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I will not give way. I want to carry on and make this point, because there were lots of issues raised. If Members do not accept that international comparisons are relevant, I say: look at the historical comparisons. We got on top of TB in the 1960s and ’70s by pursuing a badger cull strategy. Early attempts through measures such as the clean ring strategy pursued by Dunnet in the late ’80s had some success. The RBCTs that the previous Government ran also showed a 16% reduction in the disease.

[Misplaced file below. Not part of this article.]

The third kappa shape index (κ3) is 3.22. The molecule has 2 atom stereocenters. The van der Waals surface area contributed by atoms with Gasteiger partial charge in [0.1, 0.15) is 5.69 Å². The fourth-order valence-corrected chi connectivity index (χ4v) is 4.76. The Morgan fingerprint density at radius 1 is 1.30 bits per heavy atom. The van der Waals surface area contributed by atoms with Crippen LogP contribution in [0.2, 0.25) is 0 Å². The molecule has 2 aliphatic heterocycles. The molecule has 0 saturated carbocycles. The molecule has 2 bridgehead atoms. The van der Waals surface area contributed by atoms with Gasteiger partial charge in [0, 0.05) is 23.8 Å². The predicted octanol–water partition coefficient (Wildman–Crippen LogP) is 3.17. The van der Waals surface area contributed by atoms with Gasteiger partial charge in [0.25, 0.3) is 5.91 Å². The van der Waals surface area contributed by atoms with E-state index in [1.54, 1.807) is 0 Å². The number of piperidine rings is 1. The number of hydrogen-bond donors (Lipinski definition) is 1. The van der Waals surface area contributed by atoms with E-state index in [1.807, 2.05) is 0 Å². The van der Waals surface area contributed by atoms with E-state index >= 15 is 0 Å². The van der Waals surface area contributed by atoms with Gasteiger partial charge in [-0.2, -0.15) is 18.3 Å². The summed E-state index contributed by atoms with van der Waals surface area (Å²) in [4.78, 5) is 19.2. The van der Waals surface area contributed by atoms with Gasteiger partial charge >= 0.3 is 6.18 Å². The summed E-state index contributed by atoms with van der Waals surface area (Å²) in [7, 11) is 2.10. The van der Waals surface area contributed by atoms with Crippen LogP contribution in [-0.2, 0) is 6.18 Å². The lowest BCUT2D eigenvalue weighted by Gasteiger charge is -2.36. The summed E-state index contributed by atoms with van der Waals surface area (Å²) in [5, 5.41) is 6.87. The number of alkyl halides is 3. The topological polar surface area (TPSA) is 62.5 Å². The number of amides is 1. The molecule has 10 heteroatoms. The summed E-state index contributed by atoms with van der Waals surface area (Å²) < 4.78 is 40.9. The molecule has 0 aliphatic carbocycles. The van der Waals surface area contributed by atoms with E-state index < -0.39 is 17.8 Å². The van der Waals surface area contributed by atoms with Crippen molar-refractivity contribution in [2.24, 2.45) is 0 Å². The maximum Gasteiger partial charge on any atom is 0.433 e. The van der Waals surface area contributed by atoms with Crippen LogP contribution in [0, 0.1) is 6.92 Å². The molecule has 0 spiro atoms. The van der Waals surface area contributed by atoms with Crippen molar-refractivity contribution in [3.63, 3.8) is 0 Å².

I want to say a little about vaccination, because we recognise that it can provide some benefits. It can pass on some immunity to cubs, and can cause less disturbance to the badger population, but there are difficulties with it. The badgers have to be successfully trapped and vaccinated; St Ives—Andrew George has talked to me about this—has managed to catch only seven in the past year. We should recognise that no vaccine is 100% effective; the evidence is that it is roughly 60% effective.